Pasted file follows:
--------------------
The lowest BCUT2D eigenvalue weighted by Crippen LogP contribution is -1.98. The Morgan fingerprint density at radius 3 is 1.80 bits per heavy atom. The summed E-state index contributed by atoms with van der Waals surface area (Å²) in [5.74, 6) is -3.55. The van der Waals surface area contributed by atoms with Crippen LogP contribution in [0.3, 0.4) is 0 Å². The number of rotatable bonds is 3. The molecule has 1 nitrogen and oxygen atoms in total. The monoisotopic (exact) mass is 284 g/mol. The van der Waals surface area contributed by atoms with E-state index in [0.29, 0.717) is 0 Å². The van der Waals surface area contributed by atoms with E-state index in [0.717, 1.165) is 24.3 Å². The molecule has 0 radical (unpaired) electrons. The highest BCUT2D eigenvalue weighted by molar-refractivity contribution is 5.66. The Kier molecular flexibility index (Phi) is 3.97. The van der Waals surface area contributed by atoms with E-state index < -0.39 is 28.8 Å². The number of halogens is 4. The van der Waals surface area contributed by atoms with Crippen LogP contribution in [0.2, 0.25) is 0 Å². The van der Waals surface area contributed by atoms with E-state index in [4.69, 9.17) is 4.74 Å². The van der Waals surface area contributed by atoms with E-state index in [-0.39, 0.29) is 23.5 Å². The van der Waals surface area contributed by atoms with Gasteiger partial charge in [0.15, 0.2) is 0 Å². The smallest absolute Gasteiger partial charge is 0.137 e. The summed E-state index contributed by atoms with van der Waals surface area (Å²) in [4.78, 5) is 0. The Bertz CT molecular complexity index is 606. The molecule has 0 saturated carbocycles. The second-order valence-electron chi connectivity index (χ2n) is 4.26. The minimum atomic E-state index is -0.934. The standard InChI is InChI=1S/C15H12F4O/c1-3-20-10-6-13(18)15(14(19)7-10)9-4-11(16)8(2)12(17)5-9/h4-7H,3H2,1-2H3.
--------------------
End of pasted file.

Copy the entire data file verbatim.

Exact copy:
The lowest BCUT2D eigenvalue weighted by Crippen LogP contribution is -1.98. The Morgan fingerprint density at radius 3 is 1.80 bits per heavy atom. The summed E-state index contributed by atoms with van der Waals surface area (Å²) in [5.74, 6) is -3.55. The van der Waals surface area contributed by atoms with Crippen LogP contribution in [0.3, 0.4) is 0 Å². The number of rotatable bonds is 3. The molecule has 1 nitrogen and oxygen atoms in total. The monoisotopic (exact) mass is 284 g/mol. The van der Waals surface area contributed by atoms with E-state index in [0.29, 0.717) is 0 Å². The van der Waals surface area contributed by atoms with E-state index in [0.717, 1.165) is 24.3 Å². The molecule has 0 radical (unpaired) electrons. The highest BCUT2D eigenvalue weighted by molar-refractivity contribution is 5.66. The Kier molecular flexibility index (Phi) is 3.97. The van der Waals surface area contributed by atoms with E-state index < -0.39 is 28.8 Å². The number of halogens is 4. The van der Waals surface area contributed by atoms with Crippen LogP contribution in [0.2, 0.25) is 0 Å². The van der Waals surface area contributed by atoms with E-state index in [4.69, 9.17) is 4.74 Å². The van der Waals surface area contributed by atoms with E-state index in [-0.39, 0.29) is 23.5 Å². The van der Waals surface area contributed by atoms with Gasteiger partial charge in [0.15, 0.2) is 0 Å². The smallest absolute Gasteiger partial charge is 0.137 e. The summed E-state index contributed by atoms with van der Waals surface area (Å²) in [4.78, 5) is 0. The Bertz CT molecular complexity index is 606. The molecule has 0 saturated carbocycles. The second-order valence-electron chi connectivity index (χ2n) is 4.26. The minimum atomic E-state index is -0.934. The standard InChI is InChI=1S/C15H12F4O/c1-3-20-10-6-13(18)15(14(19)7-10)9-4-11(16)8(2)12(17)5-9/h4-7H,3H2,1-2H3.